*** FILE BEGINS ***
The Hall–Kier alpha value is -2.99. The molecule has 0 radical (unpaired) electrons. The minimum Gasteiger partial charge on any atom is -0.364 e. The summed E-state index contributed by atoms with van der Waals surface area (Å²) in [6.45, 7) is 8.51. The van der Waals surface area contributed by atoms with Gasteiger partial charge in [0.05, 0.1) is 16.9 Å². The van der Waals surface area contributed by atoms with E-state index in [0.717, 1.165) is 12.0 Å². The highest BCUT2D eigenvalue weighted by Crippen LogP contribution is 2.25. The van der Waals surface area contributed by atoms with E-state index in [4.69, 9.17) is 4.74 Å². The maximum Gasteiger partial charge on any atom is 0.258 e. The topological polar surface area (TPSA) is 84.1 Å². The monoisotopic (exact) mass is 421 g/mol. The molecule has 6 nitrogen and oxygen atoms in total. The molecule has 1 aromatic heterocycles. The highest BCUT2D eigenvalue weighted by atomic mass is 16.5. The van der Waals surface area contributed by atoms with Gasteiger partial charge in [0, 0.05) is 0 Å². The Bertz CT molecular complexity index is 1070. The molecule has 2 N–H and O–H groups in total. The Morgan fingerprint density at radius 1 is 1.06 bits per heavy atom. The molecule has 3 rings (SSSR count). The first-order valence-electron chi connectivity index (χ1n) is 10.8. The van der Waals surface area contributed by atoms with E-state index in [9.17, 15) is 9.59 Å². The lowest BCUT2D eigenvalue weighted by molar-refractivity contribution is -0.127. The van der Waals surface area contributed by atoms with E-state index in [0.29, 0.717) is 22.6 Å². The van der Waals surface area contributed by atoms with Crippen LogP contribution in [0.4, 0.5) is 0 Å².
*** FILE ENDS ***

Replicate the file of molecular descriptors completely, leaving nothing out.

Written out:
The Hall–Kier alpha value is -2.99. The molecule has 0 radical (unpaired) electrons. The minimum Gasteiger partial charge on any atom is -0.364 e. The summed E-state index contributed by atoms with van der Waals surface area (Å²) in [6.45, 7) is 8.51. The van der Waals surface area contributed by atoms with Gasteiger partial charge in [0.05, 0.1) is 16.9 Å². The van der Waals surface area contributed by atoms with E-state index in [0.717, 1.165) is 12.0 Å². The highest BCUT2D eigenvalue weighted by Crippen LogP contribution is 2.25. The van der Waals surface area contributed by atoms with E-state index in [4.69, 9.17) is 4.74 Å². The maximum Gasteiger partial charge on any atom is 0.258 e. The topological polar surface area (TPSA) is 84.1 Å². The monoisotopic (exact) mass is 421 g/mol. The molecule has 6 nitrogen and oxygen atoms in total. The molecule has 1 aromatic heterocycles. The highest BCUT2D eigenvalue weighted by atomic mass is 16.5. The van der Waals surface area contributed by atoms with Gasteiger partial charge in [0, 0.05) is 0 Å². The Bertz CT molecular complexity index is 1070. The molecule has 2 N–H and O–H groups in total. The Morgan fingerprint density at radius 1 is 1.06 bits per heavy atom. The molecule has 3 rings (SSSR count). The first-order valence-electron chi connectivity index (χ1n) is 10.8. The van der Waals surface area contributed by atoms with E-state index in [9.17, 15) is 9.59 Å². The lowest BCUT2D eigenvalue weighted by molar-refractivity contribution is -0.127. The van der Waals surface area contributed by atoms with E-state index in [0.29, 0.717) is 22.6 Å². The van der Waals surface area contributed by atoms with Crippen LogP contribution in [0.4, 0.5) is 0 Å².